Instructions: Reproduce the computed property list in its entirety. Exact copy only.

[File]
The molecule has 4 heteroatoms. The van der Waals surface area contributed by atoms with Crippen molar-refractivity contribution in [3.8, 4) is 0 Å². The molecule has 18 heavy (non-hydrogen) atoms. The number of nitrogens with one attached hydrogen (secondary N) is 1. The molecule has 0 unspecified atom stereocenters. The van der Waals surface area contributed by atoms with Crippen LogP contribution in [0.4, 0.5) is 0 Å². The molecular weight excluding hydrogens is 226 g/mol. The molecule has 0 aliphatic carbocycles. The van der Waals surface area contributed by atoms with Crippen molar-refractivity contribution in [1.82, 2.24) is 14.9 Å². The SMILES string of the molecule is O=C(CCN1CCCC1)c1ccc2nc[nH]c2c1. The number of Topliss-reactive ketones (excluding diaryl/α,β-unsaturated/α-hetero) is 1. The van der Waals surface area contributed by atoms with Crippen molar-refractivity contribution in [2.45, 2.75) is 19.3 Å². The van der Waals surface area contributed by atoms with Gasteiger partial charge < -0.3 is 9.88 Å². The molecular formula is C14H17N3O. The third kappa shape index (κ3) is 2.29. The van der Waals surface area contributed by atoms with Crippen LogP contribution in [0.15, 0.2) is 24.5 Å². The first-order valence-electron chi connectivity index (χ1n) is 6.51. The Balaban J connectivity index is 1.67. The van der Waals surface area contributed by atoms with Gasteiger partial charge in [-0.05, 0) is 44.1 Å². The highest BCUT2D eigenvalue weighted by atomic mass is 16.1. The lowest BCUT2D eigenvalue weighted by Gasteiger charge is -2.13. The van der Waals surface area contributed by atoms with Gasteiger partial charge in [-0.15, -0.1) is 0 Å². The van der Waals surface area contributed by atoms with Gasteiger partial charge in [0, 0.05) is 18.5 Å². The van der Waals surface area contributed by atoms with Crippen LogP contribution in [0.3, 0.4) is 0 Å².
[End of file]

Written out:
The molecule has 4 heteroatoms. The van der Waals surface area contributed by atoms with Crippen molar-refractivity contribution in [3.8, 4) is 0 Å². The molecule has 18 heavy (non-hydrogen) atoms. The number of nitrogens with one attached hydrogen (secondary N) is 1. The molecule has 0 unspecified atom stereocenters. The van der Waals surface area contributed by atoms with Crippen LogP contribution in [0.4, 0.5) is 0 Å². The molecular weight excluding hydrogens is 226 g/mol. The molecule has 0 aliphatic carbocycles. The van der Waals surface area contributed by atoms with Crippen molar-refractivity contribution in [1.82, 2.24) is 14.9 Å². The SMILES string of the molecule is O=C(CCN1CCCC1)c1ccc2nc[nH]c2c1. The number of Topliss-reactive ketones (excluding diaryl/α,β-unsaturated/α-hetero) is 1. The van der Waals surface area contributed by atoms with Crippen molar-refractivity contribution in [2.45, 2.75) is 19.3 Å². The van der Waals surface area contributed by atoms with Gasteiger partial charge < -0.3 is 9.88 Å². The molecular formula is C14H17N3O. The third kappa shape index (κ3) is 2.29. The van der Waals surface area contributed by atoms with Crippen LogP contribution in [0.15, 0.2) is 24.5 Å². The first-order valence-electron chi connectivity index (χ1n) is 6.51. The Balaban J connectivity index is 1.67. The van der Waals surface area contributed by atoms with Gasteiger partial charge in [-0.05, 0) is 44.1 Å². The highest BCUT2D eigenvalue weighted by atomic mass is 16.1. The lowest BCUT2D eigenvalue weighted by Gasteiger charge is -2.13. The van der Waals surface area contributed by atoms with Gasteiger partial charge in [-0.15, -0.1) is 0 Å². The van der Waals surface area contributed by atoms with Gasteiger partial charge in [0, 0.05) is 18.5 Å². The van der Waals surface area contributed by atoms with Crippen LogP contribution in [0.3, 0.4) is 0 Å².